Answer: Secondary reservoirs that supplement other renewable energy sources.
October 17, 2022 • Government Technology News Staff
One of solar energy’s biggest drawbacks is that we only get it when the sun is up, unless we have ways to store what we don’t use to tap into when the sun goes down. One way to do this is to turn water into batteries … of sorts.
The San Diego County Water Authority has proposed a project that would use the San Vicente Reservoir to make these water batteries. By building a smaller upper reservoir connected to the main one, the city of San Diego would be able to store 4,000 megawatts of energy per day. That’s enough to light up 135,000 homes when it gets dark and there’s no more solar power to draw on.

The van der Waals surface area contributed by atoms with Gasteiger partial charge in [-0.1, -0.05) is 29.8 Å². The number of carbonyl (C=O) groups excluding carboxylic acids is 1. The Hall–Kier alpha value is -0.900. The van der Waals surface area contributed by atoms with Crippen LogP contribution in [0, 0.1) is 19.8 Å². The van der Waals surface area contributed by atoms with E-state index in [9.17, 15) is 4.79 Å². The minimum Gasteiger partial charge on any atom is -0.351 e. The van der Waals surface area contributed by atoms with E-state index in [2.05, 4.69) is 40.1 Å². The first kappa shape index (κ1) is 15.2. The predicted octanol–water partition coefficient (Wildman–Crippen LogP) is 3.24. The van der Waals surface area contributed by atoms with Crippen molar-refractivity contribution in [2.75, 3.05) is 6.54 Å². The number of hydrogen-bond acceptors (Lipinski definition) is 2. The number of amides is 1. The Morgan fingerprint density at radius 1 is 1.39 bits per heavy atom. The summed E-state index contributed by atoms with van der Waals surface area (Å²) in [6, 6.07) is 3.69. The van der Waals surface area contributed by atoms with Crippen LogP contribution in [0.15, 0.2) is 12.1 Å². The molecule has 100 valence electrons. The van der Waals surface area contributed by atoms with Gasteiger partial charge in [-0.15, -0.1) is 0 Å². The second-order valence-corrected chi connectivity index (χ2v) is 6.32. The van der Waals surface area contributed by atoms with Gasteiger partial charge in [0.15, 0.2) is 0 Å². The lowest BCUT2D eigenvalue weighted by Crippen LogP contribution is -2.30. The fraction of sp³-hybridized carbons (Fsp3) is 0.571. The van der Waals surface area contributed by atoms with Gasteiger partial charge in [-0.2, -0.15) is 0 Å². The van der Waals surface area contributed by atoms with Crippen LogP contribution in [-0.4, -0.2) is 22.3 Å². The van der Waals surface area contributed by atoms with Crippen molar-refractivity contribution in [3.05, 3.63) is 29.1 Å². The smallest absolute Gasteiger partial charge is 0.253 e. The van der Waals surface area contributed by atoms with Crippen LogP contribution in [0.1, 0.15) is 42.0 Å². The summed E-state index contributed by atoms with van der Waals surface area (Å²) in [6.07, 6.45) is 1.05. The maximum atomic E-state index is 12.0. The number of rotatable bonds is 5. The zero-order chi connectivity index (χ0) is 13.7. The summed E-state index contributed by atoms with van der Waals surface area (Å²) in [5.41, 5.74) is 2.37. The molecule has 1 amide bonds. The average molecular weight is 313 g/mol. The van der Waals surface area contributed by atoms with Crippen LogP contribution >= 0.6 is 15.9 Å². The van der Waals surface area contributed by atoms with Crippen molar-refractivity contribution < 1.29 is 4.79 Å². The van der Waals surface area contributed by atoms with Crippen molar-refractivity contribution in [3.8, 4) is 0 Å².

“During off-peak periods — when power is inexpensive and renewable supplies from wind and solar facilities exceed demand — turbines will pump water to the upper reservoir where it will act as a battery of stored potential energy,” according to the authority’s website. Then when the energy is needed, it will be discharged to flow downhill, through turbines, and back into the main reservoir, meaning no water will be wasted in the process.